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How To Extend The Life-Cycle Of Your Content With Strategic Distribution

I know the feeling of creating a piece of content that underperforms.

You spent days, if not weeks, on it, only to press publish - then crickets.

The majority of the time, it's not the piece of content, it's your distribution strategy after publishing.

And in this case study, we're breaking down how my good friend Ross Simmonds maximizes the reach of every piece of content he creates.

This is from his Whiteboard Friday with Moz.

We're going to dissect the 8-steps to increase the reach of your content:

1. Create With Intent

Understand the why behind a piece of content to create with intent.

They’re looking for value — hand deliver it to them.

That starts with research.

Here’s a simple series of steps to help you do this:

  • Go to answerthepublic.com
  • Enter a keyword(s) related to the content you’re creating
  • Take a “Highly Searched” term or question for the base of your content
  • Then go to buzzsumo.com and enter that same keyword or phrase
  • Find the content with the most social shares and that’s also “evergreen”

With this data, now ask yourself two questions:

  1. What is a goal your audience is trying to achieve?
  2. How can you make this easier?

So, now take your research and use these two questions to create content that earns attention and creates intent.

2. Treat It Like A Shoe Drop

No one knows your content is getting published other than you…

Unless you treat your publishing date like a shoe drop.

Here’s how:

  • Talk about what’s coming
  • What to expect
  • When it’s coming

You’re job as a marketer is to create excitement and convert excitement into engagement and traffic.

3. Launch & Distribute

Launch and distribute, aka publish and promote.

And there are two types of channels you should spend the majority of your time distributing your content:

Money Channels: Channels with high competition and high audience fit.

Rocket Channels: Channels with low competition and high audience fit.

Let’s take Marketing Examined for example:

  1. Twitter would be the Money Channel with high competition and high audience fit. Competition is there. The audience is there. But I can still extract a ton of value from publishing my content there.
  2. Youtube Shorts can be my Rocket Channel with low competition and high audience fit. A lot of marketers and founders but not too many newsletter creators or businesses creating Youtube Shorts content.

Find these opportunities and exploit them.

4. Experiment

Experimenting is like going to the buffet. You snag a plate and stack it up with everything and anything, knowing you're trying different foods.

For your content, it’s no different - let’s say you wrote an article, you’d now experiment with:

  • Creating an infographic
  • Creating quick tips
  • Writing a thread
  • Creating short-form videos
  • Creating long-form videos
  • Running ads
  • Sponsoring newsletters, publications, posts, podcasts, or videos

Test, refine, optimize and then scale.

When I start running experiments, I set specific KPIs that determine what equates to success or not.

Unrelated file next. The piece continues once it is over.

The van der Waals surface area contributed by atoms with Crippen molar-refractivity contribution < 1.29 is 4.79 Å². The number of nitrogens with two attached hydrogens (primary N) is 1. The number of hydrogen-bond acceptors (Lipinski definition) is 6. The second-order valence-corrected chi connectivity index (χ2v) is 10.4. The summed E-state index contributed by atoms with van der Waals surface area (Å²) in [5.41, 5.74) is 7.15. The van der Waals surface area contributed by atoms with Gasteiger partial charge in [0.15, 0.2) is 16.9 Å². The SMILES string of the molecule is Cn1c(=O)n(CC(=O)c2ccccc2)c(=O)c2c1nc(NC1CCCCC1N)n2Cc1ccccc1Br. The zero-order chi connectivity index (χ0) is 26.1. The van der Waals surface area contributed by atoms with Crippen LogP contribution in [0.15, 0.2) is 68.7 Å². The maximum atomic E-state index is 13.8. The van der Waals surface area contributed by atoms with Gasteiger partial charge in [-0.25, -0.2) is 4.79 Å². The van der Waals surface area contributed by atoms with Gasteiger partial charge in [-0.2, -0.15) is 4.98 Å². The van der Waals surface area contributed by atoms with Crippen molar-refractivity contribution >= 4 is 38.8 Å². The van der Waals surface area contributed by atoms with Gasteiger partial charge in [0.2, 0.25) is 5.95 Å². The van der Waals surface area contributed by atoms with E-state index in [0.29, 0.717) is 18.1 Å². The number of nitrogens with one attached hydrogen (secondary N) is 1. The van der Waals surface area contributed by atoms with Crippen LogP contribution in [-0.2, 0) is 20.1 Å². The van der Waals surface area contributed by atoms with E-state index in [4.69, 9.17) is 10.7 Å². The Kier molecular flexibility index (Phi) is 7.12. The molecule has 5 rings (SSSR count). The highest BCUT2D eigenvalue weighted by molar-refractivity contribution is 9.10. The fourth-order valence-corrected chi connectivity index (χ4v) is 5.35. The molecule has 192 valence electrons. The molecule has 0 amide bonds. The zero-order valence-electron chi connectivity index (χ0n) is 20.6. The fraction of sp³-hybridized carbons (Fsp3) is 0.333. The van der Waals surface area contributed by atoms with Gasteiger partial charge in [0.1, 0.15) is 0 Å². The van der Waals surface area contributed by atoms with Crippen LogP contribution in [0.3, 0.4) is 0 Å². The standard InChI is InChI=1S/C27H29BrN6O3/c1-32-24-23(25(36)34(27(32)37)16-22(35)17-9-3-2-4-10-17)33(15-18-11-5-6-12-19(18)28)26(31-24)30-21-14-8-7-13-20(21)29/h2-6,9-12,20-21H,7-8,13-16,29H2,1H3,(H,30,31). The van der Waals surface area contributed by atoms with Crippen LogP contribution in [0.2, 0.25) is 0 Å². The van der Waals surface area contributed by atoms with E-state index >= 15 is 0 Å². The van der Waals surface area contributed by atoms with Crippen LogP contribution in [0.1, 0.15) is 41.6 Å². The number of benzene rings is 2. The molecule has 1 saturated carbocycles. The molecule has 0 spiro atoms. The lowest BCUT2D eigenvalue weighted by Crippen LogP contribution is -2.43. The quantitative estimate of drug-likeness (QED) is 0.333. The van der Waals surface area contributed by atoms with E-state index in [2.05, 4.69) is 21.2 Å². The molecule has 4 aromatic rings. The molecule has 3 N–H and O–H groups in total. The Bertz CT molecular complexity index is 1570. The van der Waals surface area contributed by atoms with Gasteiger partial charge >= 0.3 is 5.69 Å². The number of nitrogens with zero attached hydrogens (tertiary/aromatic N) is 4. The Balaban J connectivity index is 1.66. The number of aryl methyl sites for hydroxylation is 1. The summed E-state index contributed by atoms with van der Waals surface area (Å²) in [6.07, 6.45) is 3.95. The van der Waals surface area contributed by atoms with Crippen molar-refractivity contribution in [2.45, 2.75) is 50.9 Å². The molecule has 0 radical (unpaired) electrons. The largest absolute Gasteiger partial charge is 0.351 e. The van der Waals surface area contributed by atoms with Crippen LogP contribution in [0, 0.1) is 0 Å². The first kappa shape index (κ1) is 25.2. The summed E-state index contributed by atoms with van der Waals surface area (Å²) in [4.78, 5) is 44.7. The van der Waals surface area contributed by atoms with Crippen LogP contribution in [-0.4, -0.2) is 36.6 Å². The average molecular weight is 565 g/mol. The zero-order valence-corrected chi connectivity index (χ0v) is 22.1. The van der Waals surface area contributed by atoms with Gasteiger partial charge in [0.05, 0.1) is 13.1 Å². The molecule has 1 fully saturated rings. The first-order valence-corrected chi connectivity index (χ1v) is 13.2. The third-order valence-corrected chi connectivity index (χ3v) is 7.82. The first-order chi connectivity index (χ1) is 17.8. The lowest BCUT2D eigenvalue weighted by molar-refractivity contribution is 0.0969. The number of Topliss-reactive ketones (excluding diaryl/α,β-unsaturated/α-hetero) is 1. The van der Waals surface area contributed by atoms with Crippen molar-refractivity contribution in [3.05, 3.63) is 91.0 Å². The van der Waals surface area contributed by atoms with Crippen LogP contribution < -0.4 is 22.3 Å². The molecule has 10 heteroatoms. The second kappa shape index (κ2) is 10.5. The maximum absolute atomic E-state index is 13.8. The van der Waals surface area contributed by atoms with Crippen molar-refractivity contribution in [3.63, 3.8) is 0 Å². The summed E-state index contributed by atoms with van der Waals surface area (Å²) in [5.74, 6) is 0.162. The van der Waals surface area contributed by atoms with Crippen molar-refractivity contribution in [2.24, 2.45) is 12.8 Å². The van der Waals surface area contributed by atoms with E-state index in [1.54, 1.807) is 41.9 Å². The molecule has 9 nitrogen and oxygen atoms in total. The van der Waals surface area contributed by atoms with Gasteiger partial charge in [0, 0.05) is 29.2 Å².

When an experiment hits the benchmark KPI - then I start refining and optimizing it to see if the success is repeatable.

If yes, I scale.

5. Repurpose

Your experiments will determine how you repurpose your content.

Because what’s published in one format should never ONLY live in one format.

It should be remixed to live through other formats too.

For example: Newsletters → Article → Twitter Thread → Podcast → Short Form Clips

6. Reshare

What you posted once should get posted again.

Because chances are the fraction of people who saw your original piece of content will be different than the group who sees it in the future.

Plus, if you’ve grown your audience during that time, then resharing your content puts a valuable piece of content in front of a new group of people.

7. Syndicate

Now, how do you take everything and make it work cohesively?

By syndicating your content.

So, take your article - if you made a Youtube video, then embed it into your article, and the same goes for your infographic and tweets that complement your original article.

Now, this one article extends into every other piece of content you create.

8. Optimize & Update

Lastly, every 6 to 12 months, take your content and refresh it.

Find what’s changed within that timeframe and use it to optimize your content.

Putting It All Together

  • Understand the why behind a piece of content to create with intent
  • Don't just blast a piece of content, treat it like a shoe drop
  • Launch then distribute on money channels and rocket channels
  • Experiment different content types before repurposing at scale
  • Reshare your content after a specific time period
  • Syndicate your content to create an awareness flywheel
  • Optimize and update your content every 6 to 12 months

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Hey! I’m Alex, the Founder of Marketing Examined. I send these case studies to over 200k founders, marketers, and creators every week, straight to their inboxes. And if you want, I’ll send it your way too :)

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Alex Garcia
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